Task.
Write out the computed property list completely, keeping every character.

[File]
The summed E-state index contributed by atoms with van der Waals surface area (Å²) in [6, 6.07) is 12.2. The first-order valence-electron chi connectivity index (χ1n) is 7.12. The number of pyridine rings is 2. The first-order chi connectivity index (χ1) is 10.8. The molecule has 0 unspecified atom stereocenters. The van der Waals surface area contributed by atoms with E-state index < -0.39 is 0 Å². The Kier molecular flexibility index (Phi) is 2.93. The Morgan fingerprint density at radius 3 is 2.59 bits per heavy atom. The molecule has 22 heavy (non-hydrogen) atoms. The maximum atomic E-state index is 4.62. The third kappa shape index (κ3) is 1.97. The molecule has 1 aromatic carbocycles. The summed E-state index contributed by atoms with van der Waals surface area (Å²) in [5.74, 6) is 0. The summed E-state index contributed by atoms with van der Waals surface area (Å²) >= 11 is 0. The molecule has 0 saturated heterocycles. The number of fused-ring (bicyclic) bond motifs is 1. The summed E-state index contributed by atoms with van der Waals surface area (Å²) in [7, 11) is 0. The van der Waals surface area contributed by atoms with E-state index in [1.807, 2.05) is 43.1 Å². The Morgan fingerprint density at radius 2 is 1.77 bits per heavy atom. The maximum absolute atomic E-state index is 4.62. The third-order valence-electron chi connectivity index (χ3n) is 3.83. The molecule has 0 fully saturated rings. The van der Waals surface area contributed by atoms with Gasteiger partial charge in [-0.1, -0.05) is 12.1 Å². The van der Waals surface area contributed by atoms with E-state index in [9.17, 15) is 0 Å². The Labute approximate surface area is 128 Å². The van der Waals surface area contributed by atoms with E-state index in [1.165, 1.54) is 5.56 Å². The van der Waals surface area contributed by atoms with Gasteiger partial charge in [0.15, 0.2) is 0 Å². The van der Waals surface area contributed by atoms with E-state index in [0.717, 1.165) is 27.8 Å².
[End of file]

The summed E-state index contributed by atoms with van der Waals surface area (Å²) in [6, 6.07) is 12.2. The first-order valence-electron chi connectivity index (χ1n) is 7.12. The number of pyridine rings is 2. The first-order chi connectivity index (χ1) is 10.8. The molecule has 0 unspecified atom stereocenters. The van der Waals surface area contributed by atoms with E-state index < -0.39 is 0 Å². The Kier molecular flexibility index (Phi) is 2.93. The Morgan fingerprint density at radius 3 is 2.59 bits per heavy atom. The molecule has 22 heavy (non-hydrogen) atoms. The maximum atomic E-state index is 4.62. The third kappa shape index (κ3) is 1.97. The molecule has 1 aromatic carbocycles. The summed E-state index contributed by atoms with van der Waals surface area (Å²) in [5.74, 6) is 0. The summed E-state index contributed by atoms with van der Waals surface area (Å²) >= 11 is 0. The molecule has 0 saturated heterocycles. The number of fused-ring (bicyclic) bond motifs is 1. The summed E-state index contributed by atoms with van der Waals surface area (Å²) in [7, 11) is 0. The van der Waals surface area contributed by atoms with E-state index in [1.807, 2.05) is 43.1 Å². The Morgan fingerprint density at radius 2 is 1.77 bits per heavy atom. The maximum absolute atomic E-state index is 4.62. The third-order valence-electron chi connectivity index (χ3n) is 3.83. The molecule has 0 fully saturated rings. The van der Waals surface area contributed by atoms with Gasteiger partial charge in [-0.1, -0.05) is 12.1 Å². The van der Waals surface area contributed by atoms with E-state index in [9.17, 15) is 0 Å². The Labute approximate surface area is 128 Å². The van der Waals surface area contributed by atoms with E-state index in [1.165, 1.54) is 5.56 Å². The van der Waals surface area contributed by atoms with Gasteiger partial charge in [0.15, 0.2) is 0 Å². The van der Waals surface area contributed by atoms with E-state index in [0.717, 1.165) is 27.8 Å².